The Practical Guide To Building A Small Business Customer Support Organization – Part 1

customer-service.0822.12In 1989, I co-founded VocalTec and soon, we were a company of 3-4 people doing everything from coding to customer support. Years later in 2005, I co-founded Bitwine (www.Bitwine.com), an e-commerce website for human intellect. More recently in 2007, I became the first hired employee at www.Phone.com and jumped into customer support. Although I still do this from time to time with great pride, I feel as if I was an integral part of the process of what has become the award winning phone.com support organization. In short, this is my third time through the customer support formation process and wanted to share some thoughts with you.

A mature support organization is complicated and expensive with the need for documented procedures and tools. However, that complexity is not created in a day. There are many ways to start an effective and simple support team with minimal cost.

This blog will provide a few guidelines that can help the small business jump-start a support organization that evolves with the company. It does not need to be complicated.

1) Define Your Support Goals – What is your customer support philosophy? Here are some examples.

  • Zappos (“Make Every Customer Happy”)
  • Phone.com (striving to “Be Awesome”)
  • Google (Free product. Enough said!)

To better understand the goal of Phone.com to “Be Awesome,” here is how Jenny & Jeremy, the Phone.com Customer Support leaders, define it:

“Awesome embodies much more than just happiness – it embodies a genuine, honest, friendly and real approach to customer service. We want our customers to feel empowered and appreciated with our service. We want our CSRs (Customer Support Representatives) to have every resource available to resolve problems while being able to let their unique qualities shine. We’ll do whatever it takes to help the customer – even if it means spending extra time / money / resources to do so.”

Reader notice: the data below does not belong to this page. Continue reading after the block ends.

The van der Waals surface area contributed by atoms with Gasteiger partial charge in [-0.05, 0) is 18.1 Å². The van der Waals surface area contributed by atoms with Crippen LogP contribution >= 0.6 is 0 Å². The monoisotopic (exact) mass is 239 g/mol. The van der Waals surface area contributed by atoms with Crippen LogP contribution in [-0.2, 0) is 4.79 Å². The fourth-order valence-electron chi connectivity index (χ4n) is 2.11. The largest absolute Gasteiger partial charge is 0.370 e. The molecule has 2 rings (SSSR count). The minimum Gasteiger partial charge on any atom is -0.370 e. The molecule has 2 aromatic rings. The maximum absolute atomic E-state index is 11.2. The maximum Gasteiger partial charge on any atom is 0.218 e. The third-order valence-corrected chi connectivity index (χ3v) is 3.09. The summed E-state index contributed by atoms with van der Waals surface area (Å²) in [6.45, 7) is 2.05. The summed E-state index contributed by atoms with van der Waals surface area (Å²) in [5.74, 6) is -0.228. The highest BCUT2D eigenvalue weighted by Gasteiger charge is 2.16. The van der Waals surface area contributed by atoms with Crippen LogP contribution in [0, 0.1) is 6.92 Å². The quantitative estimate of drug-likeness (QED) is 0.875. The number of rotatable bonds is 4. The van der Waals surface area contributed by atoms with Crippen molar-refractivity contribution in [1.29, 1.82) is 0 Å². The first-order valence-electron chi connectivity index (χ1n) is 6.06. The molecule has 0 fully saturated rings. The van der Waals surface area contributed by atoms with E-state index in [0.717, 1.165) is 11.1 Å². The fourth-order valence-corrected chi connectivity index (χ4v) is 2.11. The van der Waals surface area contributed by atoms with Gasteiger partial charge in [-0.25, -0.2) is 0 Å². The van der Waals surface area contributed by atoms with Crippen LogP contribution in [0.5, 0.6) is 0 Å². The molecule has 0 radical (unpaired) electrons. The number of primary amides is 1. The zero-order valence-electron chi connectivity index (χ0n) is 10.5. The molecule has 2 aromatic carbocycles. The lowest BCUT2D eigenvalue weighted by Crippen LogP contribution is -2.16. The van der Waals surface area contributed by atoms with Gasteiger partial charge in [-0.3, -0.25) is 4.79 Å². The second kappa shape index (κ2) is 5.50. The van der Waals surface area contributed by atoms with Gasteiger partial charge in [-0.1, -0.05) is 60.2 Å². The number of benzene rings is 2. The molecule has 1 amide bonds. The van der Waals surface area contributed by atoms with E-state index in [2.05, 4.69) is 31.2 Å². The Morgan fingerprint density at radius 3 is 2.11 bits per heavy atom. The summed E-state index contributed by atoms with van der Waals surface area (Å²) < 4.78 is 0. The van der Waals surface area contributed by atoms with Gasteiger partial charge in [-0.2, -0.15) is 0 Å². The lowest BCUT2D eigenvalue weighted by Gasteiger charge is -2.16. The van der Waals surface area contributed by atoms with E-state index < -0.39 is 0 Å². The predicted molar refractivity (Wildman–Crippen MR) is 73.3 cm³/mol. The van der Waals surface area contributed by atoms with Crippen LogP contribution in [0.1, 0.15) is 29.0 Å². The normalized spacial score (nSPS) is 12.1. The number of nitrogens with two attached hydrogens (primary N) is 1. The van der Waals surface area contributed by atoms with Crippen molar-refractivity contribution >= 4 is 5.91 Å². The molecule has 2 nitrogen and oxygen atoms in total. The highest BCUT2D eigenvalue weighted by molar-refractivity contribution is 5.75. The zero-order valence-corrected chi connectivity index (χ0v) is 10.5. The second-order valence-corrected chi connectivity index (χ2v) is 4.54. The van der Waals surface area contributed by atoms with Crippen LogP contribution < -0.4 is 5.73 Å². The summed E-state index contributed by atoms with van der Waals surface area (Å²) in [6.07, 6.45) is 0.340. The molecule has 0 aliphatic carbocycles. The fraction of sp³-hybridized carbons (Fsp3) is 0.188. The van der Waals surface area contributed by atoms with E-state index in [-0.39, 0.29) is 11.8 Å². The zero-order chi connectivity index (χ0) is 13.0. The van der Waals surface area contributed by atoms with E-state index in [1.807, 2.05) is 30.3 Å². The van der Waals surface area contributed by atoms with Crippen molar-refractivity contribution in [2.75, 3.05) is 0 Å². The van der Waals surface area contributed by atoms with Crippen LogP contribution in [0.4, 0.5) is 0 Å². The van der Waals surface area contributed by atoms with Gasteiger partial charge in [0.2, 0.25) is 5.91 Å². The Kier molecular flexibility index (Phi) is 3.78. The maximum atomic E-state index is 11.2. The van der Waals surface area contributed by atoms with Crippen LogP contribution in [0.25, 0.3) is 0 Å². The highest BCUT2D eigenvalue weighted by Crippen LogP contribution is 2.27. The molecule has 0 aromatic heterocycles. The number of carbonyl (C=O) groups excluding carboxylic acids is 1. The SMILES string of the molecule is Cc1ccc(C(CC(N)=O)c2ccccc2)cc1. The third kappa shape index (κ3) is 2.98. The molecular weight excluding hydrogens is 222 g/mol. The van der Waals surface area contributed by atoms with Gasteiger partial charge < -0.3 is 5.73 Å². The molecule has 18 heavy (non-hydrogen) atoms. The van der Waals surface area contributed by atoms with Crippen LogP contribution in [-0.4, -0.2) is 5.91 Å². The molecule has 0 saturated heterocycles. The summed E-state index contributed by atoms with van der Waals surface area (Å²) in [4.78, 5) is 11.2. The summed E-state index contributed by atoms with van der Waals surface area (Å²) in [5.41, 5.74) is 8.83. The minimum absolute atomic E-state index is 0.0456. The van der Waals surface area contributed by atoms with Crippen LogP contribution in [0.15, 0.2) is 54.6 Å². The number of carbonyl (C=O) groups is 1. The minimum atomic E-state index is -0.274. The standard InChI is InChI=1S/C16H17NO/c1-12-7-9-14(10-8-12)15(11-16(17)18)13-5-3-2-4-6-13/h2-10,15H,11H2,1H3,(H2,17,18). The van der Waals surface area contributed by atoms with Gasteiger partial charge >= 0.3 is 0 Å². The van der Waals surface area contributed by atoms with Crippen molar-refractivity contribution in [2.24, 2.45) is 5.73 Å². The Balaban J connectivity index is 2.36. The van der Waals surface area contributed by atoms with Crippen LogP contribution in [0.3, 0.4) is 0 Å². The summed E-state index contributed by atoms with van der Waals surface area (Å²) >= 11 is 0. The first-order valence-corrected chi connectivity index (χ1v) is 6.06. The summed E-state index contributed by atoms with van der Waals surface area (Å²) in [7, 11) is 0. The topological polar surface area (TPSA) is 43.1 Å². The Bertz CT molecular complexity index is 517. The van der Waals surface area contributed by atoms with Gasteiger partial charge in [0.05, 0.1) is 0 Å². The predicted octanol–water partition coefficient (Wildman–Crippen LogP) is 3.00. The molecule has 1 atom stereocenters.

Having clearly articulated goals is important. It defines the effort and leads to the budget needed for customer support efforts.

2) Define Your Support Technical Parameters – Based on the type of service you provide and even the support your competition provides, you will need to define your support parameters. This will help determine the tools to be used and the people required. Here are some parameters for technical customer support:

  • Response time (1 Minute or 3 days? Weekdays only or 24×7?)
  • Modalities (Web, E-mail, Phone?)
  • Synchronous (Phone, Chat, Video?)
  • Asynchronous (E-mail and Voice mail?)
  • Sourcing (In-house, Outsourced, Offshore?)

Customers appreciate it when they can communicate with support agents in the best way for them, so an important consideration might be offering E-mail, Phone (Toll Free), Chat, Twitter, Facebook, and even text (SMS).

3) Select Your Ticket System – A ticket system will help you record your communication with the customer and retain the thread. It will help you know when a problem was resolved or it can remind you to get back to a customer who might be waiting for an answer.

There are many ticket systems. Some are expensive and some are free. Here are few examples.

  • Gmail (Free – keeps your communication thread in one place)
  • Zoho (Very low cost)
  • Kayako (Very cost effective with both hosted and on-site versions)
  • Saleseforce (Very Expensive)

4) Build Back-end Agent Tools – An agent is as good as the tools at their disposal. In the same way that a blind person has a hard time navigating without a cane, an agent with no tools is just as blind. At a minimum, the agent tools must provide the ability to perform the following:

  • Refunds
  • Account Cancelations
  • Check Log files
  • Password Recovery
  • Password Reset
  • Account Search
  • Package tracking
  • Customer Authentication (Is the caller really who he says he is?)

5) Best Practices – Best practices and documented procedures are required for agents to follow and for training of new agents. Empower your agents to help by providing guidelines and safeguards. For instance, Zappos gives each agent $100/day to make customers happy. Here are some other ideas:

  • Enable a few trusted agents to open free accounts (not to all)
  • Permit a few agents to offer predetermined discounts
  • Let agents provide refunds within limits:
    • Not every agent can make a refund.
    • A refund cannot be larger than what the customer originally paid.
    • A refund must be done to the same credit card originally used.

Stay tuned for part two and five more guidelines for building your customer support organization.